The society section of the Sunday, June 20, 1954, Springfield News-Sun described a simple, single-ring ceremony in the home of Flenner and Janet Mellinger on Fairfield Pike.
Their daughter Rachel L. Mellinger had worn a “bouffant dress of white organdy minutely tucked and banded with lace,” complemented by finger-tip length veil.
Ever the farm girl, she carried “an old fashioned bouquet of roses and honeysuckle.”
Just as a sister served as her lone attendant, Eugene R. Schlesinger of Scarsdale, N.Y., flew solo as best man for his brother, James R. Schlesinger, a rising academic star in the meaty field of economics at Harvard University.
The couple had met at a “Jolly Up,” a social mixer for the boys of Harvard and the girls of Radcliffe.
His route there had been more traditional, starting at New York’s exclusive Horace Mann School. Fewer Cambridge students of those days were familiar with Possum School, where Rachel had studied before moving on to Springfield High School.
“She was so proud of her high school, and she loved the dome,” their daughter Emily said on Friday.
Although a scholarship student at Radcliffe, “she was fairly much a golden girl,” added daughter Ann, as comfortable in Cambridge, Mass., as she’d been in Springfield.
The girl who had been in the National Honor Society, homecoming court, orchestra, plays and was sent to Buckeye Girls State did herself, her family and her community proud at Radcliffe, graduating with honors in American history and literature.
She was writing stories for Mademoiselle magazine when they wed, a story line that would change with the coming of children that would number eight. But as the children came and her husband’s star rose at the University of Virginia, then the Naval War College and Rand Corp., where he was tapped as a consultant by officials in Washington, one thing remained the same: a sense of her family having one foot solidly planted in the farm on Fairfield Pike.
“We came for extended periods every summer and spent it with our cousins,” said Ann. “This was an ideal meeting place” for their mother and her three very close sisters, all part of the clan of Snyders of Snyder Park.
Just as the kids felt at home climbing silos, feeding animals and on the annual breakfast in John Bryan State Park, their father began to act like a transplant.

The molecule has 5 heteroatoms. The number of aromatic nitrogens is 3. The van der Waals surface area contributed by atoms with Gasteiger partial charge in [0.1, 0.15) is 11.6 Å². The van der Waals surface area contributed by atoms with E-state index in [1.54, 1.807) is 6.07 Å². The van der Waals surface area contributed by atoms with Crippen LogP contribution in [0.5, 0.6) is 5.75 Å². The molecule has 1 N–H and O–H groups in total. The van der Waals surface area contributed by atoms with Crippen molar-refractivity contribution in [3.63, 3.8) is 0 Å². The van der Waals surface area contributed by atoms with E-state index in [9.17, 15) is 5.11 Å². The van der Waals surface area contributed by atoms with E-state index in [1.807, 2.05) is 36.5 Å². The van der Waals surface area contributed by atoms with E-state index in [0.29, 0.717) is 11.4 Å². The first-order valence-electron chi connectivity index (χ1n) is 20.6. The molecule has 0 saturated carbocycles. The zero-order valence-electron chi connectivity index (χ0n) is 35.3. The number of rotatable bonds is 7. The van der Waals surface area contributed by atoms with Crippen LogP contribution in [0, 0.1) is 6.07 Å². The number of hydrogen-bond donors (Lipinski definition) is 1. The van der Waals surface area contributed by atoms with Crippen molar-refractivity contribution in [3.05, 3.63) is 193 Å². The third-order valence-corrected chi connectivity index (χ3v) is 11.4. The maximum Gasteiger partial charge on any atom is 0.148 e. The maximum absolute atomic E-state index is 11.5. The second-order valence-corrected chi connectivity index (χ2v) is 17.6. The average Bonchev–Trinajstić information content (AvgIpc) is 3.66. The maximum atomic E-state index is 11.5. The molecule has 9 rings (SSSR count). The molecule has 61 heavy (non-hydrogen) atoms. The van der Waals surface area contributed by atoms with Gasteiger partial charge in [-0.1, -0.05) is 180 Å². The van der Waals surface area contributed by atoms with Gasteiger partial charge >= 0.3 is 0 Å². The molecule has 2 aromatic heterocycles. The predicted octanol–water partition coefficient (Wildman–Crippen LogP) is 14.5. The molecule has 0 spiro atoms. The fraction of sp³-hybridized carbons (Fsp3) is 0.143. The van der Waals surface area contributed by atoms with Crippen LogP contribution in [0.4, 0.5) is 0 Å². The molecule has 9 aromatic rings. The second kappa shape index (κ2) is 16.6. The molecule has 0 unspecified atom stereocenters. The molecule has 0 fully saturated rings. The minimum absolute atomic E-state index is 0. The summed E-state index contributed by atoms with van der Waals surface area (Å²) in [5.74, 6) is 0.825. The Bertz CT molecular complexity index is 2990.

“I feel my dad in Springfield,” Ann said. “There was a long-term relationship with the people who worked the farm. Being here was a refuge, a respite.”
That became more the case after the family moved from West Coast to the East in 1969, when James Schlesinger left Rand Corp. for a government career that would make him part of history.
As obituaries of last week noted, some of that history was tumultuous. While leading the CIA, he discovered it had violated its charter by its involvement in the break-in at the Watergate Hotel. Serving as Secretary of Energy when the shah of Iran was deposed, he saw oil prices shoot up and lines lengthen at gas stations filled with unhappy people who would express their unhappiness at the voting polls.
During such times, his children said he found refuge in a second place: the family’s kitchen table in the hours he shared with his wife before the children were up.
The talks often touched on the children “who were imperfect,” Emily volunteered.
Rachel Schlesinger was the tougher parent and sometimes called her husband, who had a professional reputation of toughness, “Thidwick the Big-Hearted Moose.”
Both irreverent and blessed with a wry sense of humor, they shared little pleasures, like the painfully slowly unfolding plots of comic strips like Brenda Starr and Rex Morgan. They also laughed over the lives of the Lockhorns, whom publishers ArcaMax describe as “a dysfunctional and argumentative married couple.”
James Schlesinger eventually confessed what others suggested — that his argumentativeness at work sometimes proved dysfunctional to his ends. But his family saw a gentler side of the pipe-smoking, sometimes disheveled character.
His readings of Winnie the Pooh, his songfests with guitar and harmonica, his recitations (from memory) of hundreds of poems and of portions of Shakespeare were playful manifestations of the same mind that seemed to possess a breadth and depth of knowledge about so much of the world.
But that world was diminished on Oct. 10, 1995, when Rachel died.
She was a violinists with the Arlington, Va., Symphony Orchestra, still reaping benefits of early lessons paid for with the sale of eggs and milk, when she learned she had cancer.
She also was helping to raise money for a new performance hall for Northern Virginia Community College’s Alexandria campus.
So after her burial in the Snyder family plot in Ferncliff Cemetery, her husband donated $1 million to the Rachel M. Schlesinger Concert Hall and Arts Center. A memorial for him will be held there April 26.
James Schlesinger continued his involvement in meaty defense-related matters and participated in board meetings for the Mitre Corp. even while at a hospital rehabilitation facility.
But daughter Ann said that in the 19 years since her mother’s death, “I think he absolutely thought about and referred to her all the time, every day.”
This nearly ends a somewhat rambling answer to the question that’s been on many people’s minds this week: Why was Springfield’s Grace Lutheran Church and Ferncliff chosen as the place for the funeral and burial of James R. Schlesinger, who died March 27 at age 85?
Daughter Emily offers briefer answer — one as simple as the single-ring ceremony of June 19, 1954: “I feel like he’s home. It is very important to get him next to his wife.”